Simple proportion, maybe you do this:

240 sheep = 5 weeks = 1200 sheep-weeks – (5*100) = 1200 – 500 = 700

So 240 sheep = 700 sheep-weeks, 170 sheep = ?

When you say simple proportion, we have to use inverse proportion here, right?

I’m not quite seeing what to do with algebra, but we know b, right?

Thanks!

We had previously discussed the need to write carefully what you mean; the string of equalities above is a little confusing to me, because these quantities are not really *equal*. I think she meant something like this:

240 sheep for 5 weeks = 1200 sheep-weeks eaten

grass growing for 5 weeks = 5*100 = 500 sheep-weeks added

1200 – 500 = 700 sheep-weeks used up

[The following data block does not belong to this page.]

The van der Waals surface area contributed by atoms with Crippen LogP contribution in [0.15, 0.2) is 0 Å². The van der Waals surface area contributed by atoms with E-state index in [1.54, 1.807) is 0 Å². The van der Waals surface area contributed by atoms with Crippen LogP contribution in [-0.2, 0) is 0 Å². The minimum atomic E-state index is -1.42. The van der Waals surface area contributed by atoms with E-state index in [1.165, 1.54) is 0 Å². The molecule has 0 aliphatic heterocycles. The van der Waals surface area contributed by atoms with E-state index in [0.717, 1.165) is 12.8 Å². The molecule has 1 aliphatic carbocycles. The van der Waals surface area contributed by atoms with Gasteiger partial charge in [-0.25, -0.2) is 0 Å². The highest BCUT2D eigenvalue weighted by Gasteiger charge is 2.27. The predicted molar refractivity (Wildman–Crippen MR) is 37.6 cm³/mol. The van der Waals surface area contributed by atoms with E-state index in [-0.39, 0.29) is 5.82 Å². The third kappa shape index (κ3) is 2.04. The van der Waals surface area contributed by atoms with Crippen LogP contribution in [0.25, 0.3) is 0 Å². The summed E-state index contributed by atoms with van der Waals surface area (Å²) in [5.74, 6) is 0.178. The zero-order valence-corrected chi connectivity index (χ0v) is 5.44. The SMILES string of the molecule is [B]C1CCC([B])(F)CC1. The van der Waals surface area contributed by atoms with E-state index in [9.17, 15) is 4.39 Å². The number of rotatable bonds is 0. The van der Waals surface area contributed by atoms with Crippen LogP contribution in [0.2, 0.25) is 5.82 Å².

So 240 sheep use 700 sheep-weeks, 170 sheep = ?

This is all good thinking, but doesn’t lead yet to the answer. I’ll come back later to an insight that could go straight from here to the answer, but frankly, I didn’t notice at the time how close she was.

## Solution by proportion

I replied, actually finishing the work by the method I had described, because it struck me as too complicated to communicate without just showing it:

The proportion is pretty subtle — enough so that I, too, would be a lot more confident with the algebra. But here’s the thinking: since 100 sheep would be just enough to keep the grass constant (eating just as much each week as grew), the time to use up the grass will be inversely proportional to the

excess over 100 sheep. Since 200 sheep use up the grass in 7 weeks, 170 use up the grass inwweeks:(200-100):(170-100) =

w:7100:70 =

w:7

w= 10As for algebra, I suggested the variables might be the rate at which each sheep eats grass (say,